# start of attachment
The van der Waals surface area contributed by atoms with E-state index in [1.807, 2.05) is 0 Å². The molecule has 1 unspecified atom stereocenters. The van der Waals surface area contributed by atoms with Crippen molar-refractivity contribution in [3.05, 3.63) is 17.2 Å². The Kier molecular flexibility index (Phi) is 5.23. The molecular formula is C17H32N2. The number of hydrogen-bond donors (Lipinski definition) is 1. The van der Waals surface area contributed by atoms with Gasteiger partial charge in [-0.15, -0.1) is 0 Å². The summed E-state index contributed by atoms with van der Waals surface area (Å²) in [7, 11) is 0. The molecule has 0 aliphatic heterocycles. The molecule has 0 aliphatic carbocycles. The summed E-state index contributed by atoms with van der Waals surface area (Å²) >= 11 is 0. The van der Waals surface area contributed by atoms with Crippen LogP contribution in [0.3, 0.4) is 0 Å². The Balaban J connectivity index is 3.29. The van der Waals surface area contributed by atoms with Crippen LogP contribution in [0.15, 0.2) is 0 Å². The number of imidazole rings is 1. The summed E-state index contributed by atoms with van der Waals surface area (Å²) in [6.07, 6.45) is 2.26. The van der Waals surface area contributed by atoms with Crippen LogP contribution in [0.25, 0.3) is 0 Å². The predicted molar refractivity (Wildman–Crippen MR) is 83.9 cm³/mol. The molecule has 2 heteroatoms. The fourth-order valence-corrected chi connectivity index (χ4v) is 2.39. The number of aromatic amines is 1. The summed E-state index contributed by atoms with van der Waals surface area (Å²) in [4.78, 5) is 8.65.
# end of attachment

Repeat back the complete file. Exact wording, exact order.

The van der Waals surface area contributed by atoms with E-state index in [1.807, 2.05) is 0 Å². The molecule has 1 unspecified atom stereocenters. The van der Waals surface area contributed by atoms with Crippen molar-refractivity contribution in [3.05, 3.63) is 17.2 Å². The Kier molecular flexibility index (Phi) is 5.23. The molecular formula is C17H32N2. The number of hydrogen-bond donors (Lipinski definition) is 1. The van der Waals surface area contributed by atoms with Gasteiger partial charge in [-0.15, -0.1) is 0 Å². The summed E-state index contributed by atoms with van der Waals surface area (Å²) in [7, 11) is 0. The molecule has 0 aliphatic heterocycles. The molecule has 0 aliphatic carbocycles. The summed E-state index contributed by atoms with van der Waals surface area (Å²) >= 11 is 0. The van der Waals surface area contributed by atoms with Crippen LogP contribution in [0.3, 0.4) is 0 Å². The Balaban J connectivity index is 3.29. The van der Waals surface area contributed by atoms with Crippen LogP contribution in [0.15, 0.2) is 0 Å². The number of imidazole rings is 1. The summed E-state index contributed by atoms with van der Waals surface area (Å²) in [6.07, 6.45) is 2.26. The van der Waals surface area contributed by atoms with Crippen LogP contribution in [0.25, 0.3) is 0 Å². The predicted molar refractivity (Wildman–Crippen MR) is 83.9 cm³/mol. The molecule has 2 heteroatoms. The fourth-order valence-corrected chi connectivity index (χ4v) is 2.39. The number of aromatic amines is 1. The summed E-state index contributed by atoms with van der Waals surface area (Å²) in [4.78, 5) is 8.65.